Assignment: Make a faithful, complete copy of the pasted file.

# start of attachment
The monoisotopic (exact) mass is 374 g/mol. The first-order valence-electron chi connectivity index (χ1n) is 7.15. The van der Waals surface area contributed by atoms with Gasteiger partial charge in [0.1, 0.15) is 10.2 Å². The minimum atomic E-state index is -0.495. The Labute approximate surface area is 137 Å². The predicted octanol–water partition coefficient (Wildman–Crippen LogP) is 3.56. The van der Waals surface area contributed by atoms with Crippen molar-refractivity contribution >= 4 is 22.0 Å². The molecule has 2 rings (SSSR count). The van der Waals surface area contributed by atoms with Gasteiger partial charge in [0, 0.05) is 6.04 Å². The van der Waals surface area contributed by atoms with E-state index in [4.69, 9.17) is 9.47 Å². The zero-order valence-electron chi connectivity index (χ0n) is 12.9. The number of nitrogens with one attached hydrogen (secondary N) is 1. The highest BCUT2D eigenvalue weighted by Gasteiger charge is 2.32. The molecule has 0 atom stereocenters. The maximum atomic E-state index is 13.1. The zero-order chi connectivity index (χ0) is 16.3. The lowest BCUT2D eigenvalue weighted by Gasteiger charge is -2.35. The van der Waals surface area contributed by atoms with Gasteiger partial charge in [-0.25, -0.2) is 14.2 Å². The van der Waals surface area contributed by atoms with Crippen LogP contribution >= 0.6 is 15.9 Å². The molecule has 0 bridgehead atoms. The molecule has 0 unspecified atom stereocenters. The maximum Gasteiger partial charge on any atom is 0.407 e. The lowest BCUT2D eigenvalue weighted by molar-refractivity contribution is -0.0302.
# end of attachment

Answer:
The monoisotopic (exact) mass is 374 g/mol. The first-order valence-electron chi connectivity index (χ1n) is 7.15. The van der Waals surface area contributed by atoms with Gasteiger partial charge in [0.1, 0.15) is 10.2 Å². The minimum atomic E-state index is -0.495. The Labute approximate surface area is 137 Å². The predicted octanol–water partition coefficient (Wildman–Crippen LogP) is 3.56. The van der Waals surface area contributed by atoms with Crippen molar-refractivity contribution >= 4 is 22.0 Å². The molecule has 2 rings (SSSR count). The van der Waals surface area contributed by atoms with Gasteiger partial charge in [0, 0.05) is 6.04 Å². The van der Waals surface area contributed by atoms with E-state index in [4.69, 9.17) is 9.47 Å². The zero-order valence-electron chi connectivity index (χ0n) is 12.9. The number of nitrogens with one attached hydrogen (secondary N) is 1. The highest BCUT2D eigenvalue weighted by Gasteiger charge is 2.32. The molecule has 0 atom stereocenters. The maximum atomic E-state index is 13.1. The zero-order chi connectivity index (χ0) is 16.3. The lowest BCUT2D eigenvalue weighted by Gasteiger charge is -2.35. The van der Waals surface area contributed by atoms with Gasteiger partial charge in [-0.25, -0.2) is 14.2 Å². The van der Waals surface area contributed by atoms with Crippen LogP contribution >= 0.6 is 15.9 Å². The molecule has 0 bridgehead atoms. The molecule has 0 unspecified atom stereocenters. The maximum Gasteiger partial charge on any atom is 0.407 e. The lowest BCUT2D eigenvalue weighted by molar-refractivity contribution is -0.0302.